Introduction to the COE System

TCC & PCC Guidelines

MOU (See Sample MOUs & Chapter 9 of COE Manual)

UN FORCE LINK (http://cc.unlb.org)

Movement Control Manual – (Draft) – Fall 2012

policy overview for deployment process
Policy Overview for Deployment Process

Refer to Quick Reference Guide

COE Manual - Chapter 4

Responsibilities of the UN for movements (both operationally and financially)

Defines LOA reimbursement system and regulations

TCC Guidelines - Section 1.7

More detailed procedures for MovCon

Details information requirements from TCCs/PCCs for UN arranged or LOA movements

Baggage entitlements

LOA Reimbursement levels and process – Agreed at UNHQ with PM.

information requirements
Information Requirements

For UN arranged or TCC/PCC (LOA) arrangements, the following must be presented to the MCS prior to movement:

General Cargo Load List(s) – Listing of weights and dimensions of major equipment (as per MOU) and sea containers. This is NOT the packing/manifest list.

Dangerous Goods Load List(s)– Listing of the Dangerous Goods (DG) contained in the shipment. Details as per template and IATA/IMDG requirements.

Separate, distinct load lists should be prepared for each unit (i.e. Infantry Battalion, Engineer Company) and each element of that unit (i.e. Infantry Battalion Advance Party, Engineer Company Main Body, etc).

Please provide “soft” copy (MS Excel) for all load lists. Templates available on UN FORCE LINK: cc.unlb.org

letters of assist tcc pcc
Letters of Assist (TCC/PCC)

Process is very similar to commercial contract, however, market survey is conducted instead of RFP

No formal evaluation of TCC/PCC proposal is conducted

“Contract” is signed with the TCC/PCC for provision of service

Require more lead time for approvals process

mcs service improvement initiatives
MCS Service Improvement Initiatives

Long Range, Wide Body Aircraft on Long Term Charter

Systems Contract for Movement Control Specialists

Coastal Freighter Long Term Charter – UNMIL

Coastal Freighter Long Term Charter – UNIFIL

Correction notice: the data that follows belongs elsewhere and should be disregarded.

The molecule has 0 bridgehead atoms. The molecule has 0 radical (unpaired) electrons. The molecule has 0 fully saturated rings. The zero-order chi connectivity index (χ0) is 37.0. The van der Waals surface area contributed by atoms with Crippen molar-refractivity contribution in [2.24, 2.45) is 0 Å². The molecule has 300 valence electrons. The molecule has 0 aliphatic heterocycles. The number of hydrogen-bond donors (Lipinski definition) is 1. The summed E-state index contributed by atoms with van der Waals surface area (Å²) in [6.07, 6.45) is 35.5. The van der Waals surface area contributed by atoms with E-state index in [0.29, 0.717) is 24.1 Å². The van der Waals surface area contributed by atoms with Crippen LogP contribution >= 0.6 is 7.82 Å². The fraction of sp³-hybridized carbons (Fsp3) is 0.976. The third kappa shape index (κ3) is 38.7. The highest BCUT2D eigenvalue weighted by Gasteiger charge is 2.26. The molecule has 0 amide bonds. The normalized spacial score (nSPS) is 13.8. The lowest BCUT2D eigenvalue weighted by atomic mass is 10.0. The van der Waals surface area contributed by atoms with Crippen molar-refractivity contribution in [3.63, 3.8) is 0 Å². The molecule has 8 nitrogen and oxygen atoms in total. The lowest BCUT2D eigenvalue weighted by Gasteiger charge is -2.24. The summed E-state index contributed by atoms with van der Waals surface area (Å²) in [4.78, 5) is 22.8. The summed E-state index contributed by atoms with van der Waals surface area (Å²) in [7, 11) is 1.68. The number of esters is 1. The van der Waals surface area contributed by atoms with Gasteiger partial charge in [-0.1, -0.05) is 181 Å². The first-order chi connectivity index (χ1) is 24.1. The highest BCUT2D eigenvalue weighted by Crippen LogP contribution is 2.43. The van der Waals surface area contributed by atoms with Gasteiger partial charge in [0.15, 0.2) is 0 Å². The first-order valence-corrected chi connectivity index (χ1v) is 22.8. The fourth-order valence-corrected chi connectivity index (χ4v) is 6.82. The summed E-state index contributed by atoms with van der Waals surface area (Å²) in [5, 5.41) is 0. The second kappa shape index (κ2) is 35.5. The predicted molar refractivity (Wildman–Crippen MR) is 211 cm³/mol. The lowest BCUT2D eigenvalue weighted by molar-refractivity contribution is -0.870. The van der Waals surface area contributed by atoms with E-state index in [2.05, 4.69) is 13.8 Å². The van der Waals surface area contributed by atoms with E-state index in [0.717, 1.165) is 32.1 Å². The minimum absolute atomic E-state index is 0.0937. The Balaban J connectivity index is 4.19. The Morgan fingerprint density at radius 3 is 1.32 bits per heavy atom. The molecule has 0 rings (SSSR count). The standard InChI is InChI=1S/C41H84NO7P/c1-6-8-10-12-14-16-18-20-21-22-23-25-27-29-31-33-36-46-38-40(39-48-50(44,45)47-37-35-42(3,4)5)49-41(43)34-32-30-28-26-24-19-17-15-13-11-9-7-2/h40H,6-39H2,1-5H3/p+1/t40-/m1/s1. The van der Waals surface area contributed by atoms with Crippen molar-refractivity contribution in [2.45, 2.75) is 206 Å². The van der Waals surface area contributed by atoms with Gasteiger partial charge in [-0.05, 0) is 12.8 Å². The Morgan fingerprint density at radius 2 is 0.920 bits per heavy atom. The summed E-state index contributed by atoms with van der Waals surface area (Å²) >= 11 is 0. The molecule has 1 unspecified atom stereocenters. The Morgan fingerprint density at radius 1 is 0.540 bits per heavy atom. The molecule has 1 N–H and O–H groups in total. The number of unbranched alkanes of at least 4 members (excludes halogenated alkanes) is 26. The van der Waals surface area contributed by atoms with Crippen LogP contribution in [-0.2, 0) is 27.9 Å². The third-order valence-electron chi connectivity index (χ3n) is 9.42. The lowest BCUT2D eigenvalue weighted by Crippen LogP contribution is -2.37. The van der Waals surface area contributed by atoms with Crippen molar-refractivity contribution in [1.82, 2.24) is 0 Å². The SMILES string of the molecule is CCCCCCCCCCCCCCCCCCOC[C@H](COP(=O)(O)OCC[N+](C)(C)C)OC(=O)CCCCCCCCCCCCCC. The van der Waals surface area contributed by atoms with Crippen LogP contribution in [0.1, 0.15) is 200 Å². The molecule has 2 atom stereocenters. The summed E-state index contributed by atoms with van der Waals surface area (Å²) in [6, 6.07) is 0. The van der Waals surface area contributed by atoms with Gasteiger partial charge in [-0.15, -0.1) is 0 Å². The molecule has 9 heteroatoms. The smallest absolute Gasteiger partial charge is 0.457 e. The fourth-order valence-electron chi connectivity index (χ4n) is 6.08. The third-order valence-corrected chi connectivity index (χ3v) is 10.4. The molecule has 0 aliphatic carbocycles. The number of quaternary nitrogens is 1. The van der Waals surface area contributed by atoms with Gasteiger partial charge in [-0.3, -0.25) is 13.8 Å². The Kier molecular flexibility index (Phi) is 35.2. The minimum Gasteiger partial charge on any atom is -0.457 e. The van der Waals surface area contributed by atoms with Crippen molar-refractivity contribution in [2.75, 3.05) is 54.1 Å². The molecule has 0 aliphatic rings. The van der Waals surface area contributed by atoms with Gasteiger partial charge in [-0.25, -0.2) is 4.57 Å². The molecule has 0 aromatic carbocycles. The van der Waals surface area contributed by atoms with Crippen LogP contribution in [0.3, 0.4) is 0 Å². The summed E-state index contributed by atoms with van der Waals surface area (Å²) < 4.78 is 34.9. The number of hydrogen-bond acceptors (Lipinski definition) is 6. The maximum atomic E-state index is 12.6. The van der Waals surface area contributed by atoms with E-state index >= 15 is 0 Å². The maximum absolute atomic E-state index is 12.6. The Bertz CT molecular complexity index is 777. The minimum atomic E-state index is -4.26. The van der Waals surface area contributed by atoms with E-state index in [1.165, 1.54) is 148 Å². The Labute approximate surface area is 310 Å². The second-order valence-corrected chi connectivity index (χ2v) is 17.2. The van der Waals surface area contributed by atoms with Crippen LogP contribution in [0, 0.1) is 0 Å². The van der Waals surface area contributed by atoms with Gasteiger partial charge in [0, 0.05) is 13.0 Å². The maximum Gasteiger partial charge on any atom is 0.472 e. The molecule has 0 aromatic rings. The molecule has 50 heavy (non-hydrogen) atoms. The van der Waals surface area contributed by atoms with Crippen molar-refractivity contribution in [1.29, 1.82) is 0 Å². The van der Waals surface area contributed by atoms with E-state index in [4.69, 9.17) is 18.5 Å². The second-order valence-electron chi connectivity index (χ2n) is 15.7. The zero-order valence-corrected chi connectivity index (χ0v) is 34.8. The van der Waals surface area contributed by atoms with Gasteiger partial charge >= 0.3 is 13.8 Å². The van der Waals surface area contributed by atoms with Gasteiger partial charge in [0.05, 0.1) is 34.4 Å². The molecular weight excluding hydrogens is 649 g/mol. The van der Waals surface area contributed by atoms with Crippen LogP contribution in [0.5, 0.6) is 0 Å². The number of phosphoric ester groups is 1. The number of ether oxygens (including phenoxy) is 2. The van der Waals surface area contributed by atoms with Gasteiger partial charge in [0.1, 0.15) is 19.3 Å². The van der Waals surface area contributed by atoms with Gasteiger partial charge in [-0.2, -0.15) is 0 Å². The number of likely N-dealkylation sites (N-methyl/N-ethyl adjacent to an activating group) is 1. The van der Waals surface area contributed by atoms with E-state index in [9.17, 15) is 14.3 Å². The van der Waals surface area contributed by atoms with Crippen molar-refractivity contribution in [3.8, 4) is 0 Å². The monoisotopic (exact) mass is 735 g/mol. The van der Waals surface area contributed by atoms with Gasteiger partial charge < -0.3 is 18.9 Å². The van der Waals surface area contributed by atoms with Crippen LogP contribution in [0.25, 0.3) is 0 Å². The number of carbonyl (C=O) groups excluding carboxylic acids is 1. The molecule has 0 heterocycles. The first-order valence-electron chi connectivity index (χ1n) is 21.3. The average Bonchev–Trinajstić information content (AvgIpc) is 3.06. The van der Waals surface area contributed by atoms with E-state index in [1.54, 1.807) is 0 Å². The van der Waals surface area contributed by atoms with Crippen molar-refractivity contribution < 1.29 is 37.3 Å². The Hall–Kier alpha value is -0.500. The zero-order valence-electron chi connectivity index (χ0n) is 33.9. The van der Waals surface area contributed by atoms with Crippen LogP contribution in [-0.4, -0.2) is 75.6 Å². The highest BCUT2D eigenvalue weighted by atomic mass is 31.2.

UN FORCE LINK: The Online Strategic Movements and Force Generation Knowledge Center

wide body long term service agreement
Wide Body Long Term Service Agreement
  • Highlights
    • Contract duration: 2 years + 1 yroption to extend
    • Contract value: US$120M (3 years) all inclusive including fuel based on max 3240 hrs/yr
    • Contractor: Ethiopian Airlines
    • Aircraft: Boeing 767-300 ER (Mfd 1996)
    • Passenger capacity: Approx 265 seats
    • Cargo capacity: 109 m3 in the cargo hold (does not include space in overhead bins)
    • Range: 4,625 nm @ 464 kts
    • Expected # of flying hours 2,820 hrs per year annualized with an additional 420 hrs available if required for a total of 3,240 flying hours available
    • Price per flying hour is all-inclusive minus fuel
    • Better quality of service to Member States (clients)
    • Costs savings through reduced a/c positioning/repositioning costs
    • Greater level of operational flexibility
    • Client satisfaction to be measured and tracked.
wide body long term service agreement1
Wide Body Long Term Service Agreement
  • Transition period as MCS switches over to this new service delivery model over the current short term model. Some short term requisitions and/or contracts will be cancelled.
  • Planning and Management is the key to success.
  • Require timely and accurate information from TCC/PCCs in initial planning.